PR pulse: Wells Fargo scandal causes bank distrust to skyrocket

by | Sep 29, 2017 | Public Relations

In the wake of revelations about massive Wells Fargo scandals involving the opening of fake accounts and charging of illegal fees, new research from socially-conscious online banking and investing firm Aspiration finds that Americans trust big banks even less than they trust scandal-ridden celebrities like Charlie Sheen and Tiger Woods.

When choosing from big banks, Congress, used car salesmen, Charlie Sheen, and Tiger Woods, 14 percent of Americans said they trust big banks the least. Americans showed more faith in Charlie Sheen with 13 percent selecting him as the least trustworthy and Tiger Woods, who was chosen by 9 percent of respondents. Big banks still beat out Congress and used car salesmen.

The lack of trust starts with a major culprit: Wells Fargo is now the least trusted bank in America, by far. About 44 percent of Americans say they trust Wells Fargo the least, compared to other major financial institutions such as Bank of America, Chase, Citi, and Capital One. More than three in four Wells Fargo customers (76 percent) have heard about the recent Wells Fargo scandals, and two-thirds of Wells Fargo customers (65 percent) now trust their bank less. More than half of Wells Fargo customers (51 percent) would be willing to switch to another bank, if it was more trustworthy.

The impact of the Wells Fargo scandals stretches beyond just that one bank

Those scandals have exacerbated the crisis of confidence in America’s largest financial institutions overall. Of the two-thirds of Americans (66 percent) who are familiar with what has happened at Wells Fargo, 36 percent trust their own bank less—even if they are not Wells Fargo customers themselves.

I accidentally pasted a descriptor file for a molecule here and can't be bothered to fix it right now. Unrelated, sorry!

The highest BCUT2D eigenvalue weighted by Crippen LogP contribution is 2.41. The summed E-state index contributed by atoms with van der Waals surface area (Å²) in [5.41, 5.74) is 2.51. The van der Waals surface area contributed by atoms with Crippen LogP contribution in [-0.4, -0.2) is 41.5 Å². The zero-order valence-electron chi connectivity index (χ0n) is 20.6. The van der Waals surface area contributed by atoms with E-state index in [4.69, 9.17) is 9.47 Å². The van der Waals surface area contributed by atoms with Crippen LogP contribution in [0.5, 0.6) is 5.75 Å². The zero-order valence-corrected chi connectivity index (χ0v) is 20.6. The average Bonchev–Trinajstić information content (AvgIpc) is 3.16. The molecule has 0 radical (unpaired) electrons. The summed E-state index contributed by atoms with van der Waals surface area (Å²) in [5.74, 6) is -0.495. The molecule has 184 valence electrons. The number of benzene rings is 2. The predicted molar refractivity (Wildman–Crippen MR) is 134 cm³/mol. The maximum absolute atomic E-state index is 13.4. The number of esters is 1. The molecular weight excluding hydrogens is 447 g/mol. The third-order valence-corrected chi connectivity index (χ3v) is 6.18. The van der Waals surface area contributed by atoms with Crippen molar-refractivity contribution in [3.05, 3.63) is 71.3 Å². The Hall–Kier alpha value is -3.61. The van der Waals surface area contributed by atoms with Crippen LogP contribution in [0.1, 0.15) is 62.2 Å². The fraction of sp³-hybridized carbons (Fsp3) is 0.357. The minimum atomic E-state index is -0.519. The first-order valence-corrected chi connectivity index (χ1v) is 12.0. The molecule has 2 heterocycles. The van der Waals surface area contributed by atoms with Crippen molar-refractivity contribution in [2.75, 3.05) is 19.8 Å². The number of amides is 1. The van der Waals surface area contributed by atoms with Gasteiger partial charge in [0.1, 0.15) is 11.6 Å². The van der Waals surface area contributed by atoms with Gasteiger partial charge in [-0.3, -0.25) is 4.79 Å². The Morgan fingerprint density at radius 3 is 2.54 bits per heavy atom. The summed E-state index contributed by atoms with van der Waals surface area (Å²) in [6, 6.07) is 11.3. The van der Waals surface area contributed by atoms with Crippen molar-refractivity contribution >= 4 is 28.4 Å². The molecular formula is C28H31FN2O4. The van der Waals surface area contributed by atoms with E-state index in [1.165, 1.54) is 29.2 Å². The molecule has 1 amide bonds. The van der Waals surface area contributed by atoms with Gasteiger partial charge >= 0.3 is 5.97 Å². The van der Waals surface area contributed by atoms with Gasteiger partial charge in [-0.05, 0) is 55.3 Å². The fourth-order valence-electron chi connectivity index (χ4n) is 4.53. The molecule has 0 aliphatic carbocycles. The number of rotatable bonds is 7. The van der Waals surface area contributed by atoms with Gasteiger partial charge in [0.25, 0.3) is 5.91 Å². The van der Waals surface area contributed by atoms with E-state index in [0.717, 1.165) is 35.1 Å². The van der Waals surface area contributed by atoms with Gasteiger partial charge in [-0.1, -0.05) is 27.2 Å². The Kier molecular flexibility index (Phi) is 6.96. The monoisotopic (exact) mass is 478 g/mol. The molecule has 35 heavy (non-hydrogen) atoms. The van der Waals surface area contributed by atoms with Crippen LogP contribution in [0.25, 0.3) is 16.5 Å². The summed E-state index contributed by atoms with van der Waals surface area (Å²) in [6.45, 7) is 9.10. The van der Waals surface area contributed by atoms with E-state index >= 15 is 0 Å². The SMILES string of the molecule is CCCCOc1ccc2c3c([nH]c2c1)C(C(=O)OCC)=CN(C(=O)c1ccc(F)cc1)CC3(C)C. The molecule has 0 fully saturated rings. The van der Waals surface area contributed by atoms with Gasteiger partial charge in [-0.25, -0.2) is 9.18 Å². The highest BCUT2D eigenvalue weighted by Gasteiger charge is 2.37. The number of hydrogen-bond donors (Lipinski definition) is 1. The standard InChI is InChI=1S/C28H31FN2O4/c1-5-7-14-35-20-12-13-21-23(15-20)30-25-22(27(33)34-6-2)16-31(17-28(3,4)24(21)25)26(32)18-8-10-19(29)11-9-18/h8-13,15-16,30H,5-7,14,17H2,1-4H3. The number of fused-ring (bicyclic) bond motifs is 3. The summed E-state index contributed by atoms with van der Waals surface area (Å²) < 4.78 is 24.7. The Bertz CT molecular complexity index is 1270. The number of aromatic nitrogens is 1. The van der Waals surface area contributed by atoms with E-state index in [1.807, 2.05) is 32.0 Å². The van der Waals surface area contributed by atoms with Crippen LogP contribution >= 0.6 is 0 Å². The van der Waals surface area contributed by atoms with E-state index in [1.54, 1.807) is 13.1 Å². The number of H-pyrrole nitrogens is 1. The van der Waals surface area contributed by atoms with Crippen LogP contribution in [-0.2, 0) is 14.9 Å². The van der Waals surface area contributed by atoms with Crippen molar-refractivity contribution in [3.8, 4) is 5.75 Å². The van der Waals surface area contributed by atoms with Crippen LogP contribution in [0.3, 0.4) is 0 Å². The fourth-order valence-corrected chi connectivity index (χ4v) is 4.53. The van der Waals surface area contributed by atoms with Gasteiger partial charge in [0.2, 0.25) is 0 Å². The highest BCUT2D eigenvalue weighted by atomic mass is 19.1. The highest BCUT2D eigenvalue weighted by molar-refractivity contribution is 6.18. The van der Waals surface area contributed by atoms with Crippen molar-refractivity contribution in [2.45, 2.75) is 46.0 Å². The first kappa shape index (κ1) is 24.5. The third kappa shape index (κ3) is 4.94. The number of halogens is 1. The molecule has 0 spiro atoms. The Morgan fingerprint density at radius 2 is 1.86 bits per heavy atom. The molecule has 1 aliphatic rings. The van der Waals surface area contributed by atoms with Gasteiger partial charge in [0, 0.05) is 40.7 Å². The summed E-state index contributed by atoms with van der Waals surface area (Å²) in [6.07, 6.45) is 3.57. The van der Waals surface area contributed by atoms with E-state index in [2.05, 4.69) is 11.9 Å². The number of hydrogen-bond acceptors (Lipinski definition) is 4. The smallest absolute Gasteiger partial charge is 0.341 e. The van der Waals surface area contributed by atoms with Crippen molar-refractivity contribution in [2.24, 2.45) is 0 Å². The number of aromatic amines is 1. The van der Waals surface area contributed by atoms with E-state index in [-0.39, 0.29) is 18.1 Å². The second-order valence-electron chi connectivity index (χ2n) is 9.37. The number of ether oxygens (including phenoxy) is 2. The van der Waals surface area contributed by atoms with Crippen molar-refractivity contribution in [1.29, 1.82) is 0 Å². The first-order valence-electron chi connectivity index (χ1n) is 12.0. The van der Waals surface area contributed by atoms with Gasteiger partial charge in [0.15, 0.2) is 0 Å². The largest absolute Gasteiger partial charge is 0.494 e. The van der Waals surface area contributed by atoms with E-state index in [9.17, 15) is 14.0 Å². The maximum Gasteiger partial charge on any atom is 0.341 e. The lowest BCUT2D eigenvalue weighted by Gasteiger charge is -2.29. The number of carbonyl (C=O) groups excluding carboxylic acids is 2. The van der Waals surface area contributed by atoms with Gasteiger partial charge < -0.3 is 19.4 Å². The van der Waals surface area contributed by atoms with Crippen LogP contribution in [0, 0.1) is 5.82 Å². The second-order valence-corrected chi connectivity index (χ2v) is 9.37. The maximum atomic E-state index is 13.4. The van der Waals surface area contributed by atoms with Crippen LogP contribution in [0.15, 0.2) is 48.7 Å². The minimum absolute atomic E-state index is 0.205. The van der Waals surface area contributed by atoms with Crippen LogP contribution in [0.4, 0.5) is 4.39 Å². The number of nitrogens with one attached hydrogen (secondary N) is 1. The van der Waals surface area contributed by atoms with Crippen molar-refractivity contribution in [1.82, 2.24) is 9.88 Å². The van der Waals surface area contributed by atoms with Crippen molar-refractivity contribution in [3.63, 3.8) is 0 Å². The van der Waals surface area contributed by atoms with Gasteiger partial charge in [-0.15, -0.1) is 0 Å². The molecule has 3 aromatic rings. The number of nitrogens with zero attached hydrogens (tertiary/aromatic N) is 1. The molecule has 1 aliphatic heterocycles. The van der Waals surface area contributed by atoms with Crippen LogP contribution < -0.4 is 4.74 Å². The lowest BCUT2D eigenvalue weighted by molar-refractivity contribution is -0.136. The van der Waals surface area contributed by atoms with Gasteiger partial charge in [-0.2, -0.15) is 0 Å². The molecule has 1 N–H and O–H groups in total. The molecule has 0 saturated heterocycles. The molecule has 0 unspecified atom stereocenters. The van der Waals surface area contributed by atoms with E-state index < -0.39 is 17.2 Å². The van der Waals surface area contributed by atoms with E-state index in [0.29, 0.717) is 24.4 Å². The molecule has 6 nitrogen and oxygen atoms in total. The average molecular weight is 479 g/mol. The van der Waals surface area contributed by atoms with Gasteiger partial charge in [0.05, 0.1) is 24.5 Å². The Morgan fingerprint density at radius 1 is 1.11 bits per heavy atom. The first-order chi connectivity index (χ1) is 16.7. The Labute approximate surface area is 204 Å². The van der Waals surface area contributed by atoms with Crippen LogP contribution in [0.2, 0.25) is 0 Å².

Big banks’ trust gap is being driven by Americans under 35 years of age. These younger Americans are 10 percent more likely to have less trust in their own bank as a result of the Wells Fargo revelations than Americans over the age of 65 (38 percent vs. 28 percent).

Why does this matter?

Because not only are young people under 35 the banking customers of the future, but they are currently up for grabs. Although most Americans over 65 pick their bank based on the branch closest to them, only 37 percent of these younger Americans pick based on geography proximity. Instead, empowered by their mobile phones, they pick their bank based on completely different criteria, and they are ready to make a move. Fifty nine percent of 18-to-34 year olds would be willing to switch to a new bank if it were more trustworthy than their current one compared to only 18 percent of those 65 and over.

The online survey of 1,100 Americans was conducted by Aspiration through AYTM polling services on September 15, 2017 and has a 95percent confidence interval margin of error of +/- 3 percent. Additional poll data from a survey of 942 respondents conducted by Aspiration through Google Consumer Surveys from September 15 to 17, 2017, with a 95 percent confidence interval margin of error of -1.9 percent to +2.1 percent.

Richard Carufel
Richard Carufel is editor of Bulldog Reporter and the Daily ’Dog, one of the web’s leading sources of PR and marketing communications news and opinions. He has been reporting on the PR and communications industry for over 17 years, and has interviewed hundreds of journalists and PR industry leaders. Reach him at richard.carufel@bulldogreporter.com; @BulldogReporter


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